By Peter J. Holloway (auth.), Kevin E. Percy, J. Neil Cape, Richard Jagels, Caroline J. Simpson (eds.)
Plant leaves are coated by means of a skinny, lipoidal, non-living membrane referred to as the cuticle. Forming the interface among crops and the atmospheric setting, it offers an efficient barrier to pollutant access.
The booklet offers a complete assessment of air pollutant results at the cuticle and covers the next thematic parts: - Cuticular physicochemical features, physiological, regulatory, and protecting roles. - results, mechanisms, and effects of air pollutant interplay with leaf cuticles. - Non-anthropogenic and environmental affects at the cuticle and strength of the cuticle for biomonitoring and demanding degrees mapping. - New advancements in experimental method and analytical techniques.
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Additional resources for Air Pollutants and the Leaf Cuticle
Models for simulating photosynthesis have gone through a significant evolution. The simplest models calculate C02 flux into the leaf as in Eq. 1 modified for the physiochemical characteristics of C02. Such a treatment solely describes diffusion into the leaf through the stomata based on the C02 partial pressure gradient between the atmosphere and the leaf interior. While this allows C02 to enter the leaf, it ignores the physiological complexities of stomata and carbon metabolism that control photosynthetic C02 demand.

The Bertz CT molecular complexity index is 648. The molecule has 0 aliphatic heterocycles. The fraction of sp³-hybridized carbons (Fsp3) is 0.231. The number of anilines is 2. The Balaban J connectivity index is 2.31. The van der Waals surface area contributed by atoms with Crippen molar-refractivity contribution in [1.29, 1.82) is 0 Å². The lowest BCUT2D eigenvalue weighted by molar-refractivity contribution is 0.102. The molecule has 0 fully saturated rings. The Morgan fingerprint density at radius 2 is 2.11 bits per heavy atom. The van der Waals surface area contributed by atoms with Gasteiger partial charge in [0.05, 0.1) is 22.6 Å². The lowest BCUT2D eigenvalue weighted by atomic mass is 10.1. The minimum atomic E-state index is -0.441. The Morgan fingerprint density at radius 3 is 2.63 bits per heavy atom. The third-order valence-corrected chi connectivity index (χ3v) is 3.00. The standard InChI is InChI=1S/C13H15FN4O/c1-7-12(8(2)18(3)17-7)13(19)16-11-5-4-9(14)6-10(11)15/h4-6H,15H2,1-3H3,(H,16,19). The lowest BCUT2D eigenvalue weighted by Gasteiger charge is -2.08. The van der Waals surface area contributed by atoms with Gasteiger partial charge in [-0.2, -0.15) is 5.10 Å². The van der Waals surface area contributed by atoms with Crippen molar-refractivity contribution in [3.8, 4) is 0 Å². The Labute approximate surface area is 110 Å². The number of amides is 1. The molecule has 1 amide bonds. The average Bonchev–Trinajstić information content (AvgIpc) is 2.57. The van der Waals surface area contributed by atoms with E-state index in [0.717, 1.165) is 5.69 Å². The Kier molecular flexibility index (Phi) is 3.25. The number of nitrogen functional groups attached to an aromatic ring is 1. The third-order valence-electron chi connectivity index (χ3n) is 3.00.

A "bottom up" approach from the level of the leaf interior and emphasizing leaf-level morphology and biochemistry is emerging. There are fundamental differences in the processes governing deposition from the "top down" versus the "bottom up" perspective; the two-layer stagnant film model provides a conceptual framework for developing the "bottom up" approach. Third, there are many processes controlling pollutant deposition that are common among pollutants, and this has fostered the development and application of analog models based on the pathways for water vapor and C02.
Kerstiens and Lendzian (1989b) and recently Charnel et al. ) cuticles were associated with cuticular polysaccharides. Mean water uptake was closely correlated with mean polysaccharide content offour species (Kerstiens and Lendzian, 1989b). The same was found to be true for the six species examined by Charnel et ai. , 1993). Charnel et al. (1992), however, found no correlation between mean polysaccharide content of fir needles from different trees and their water uptake. Haas (1974) discovered that polysaccharide content of tomato fruit cuticles was correlated with their water permeability.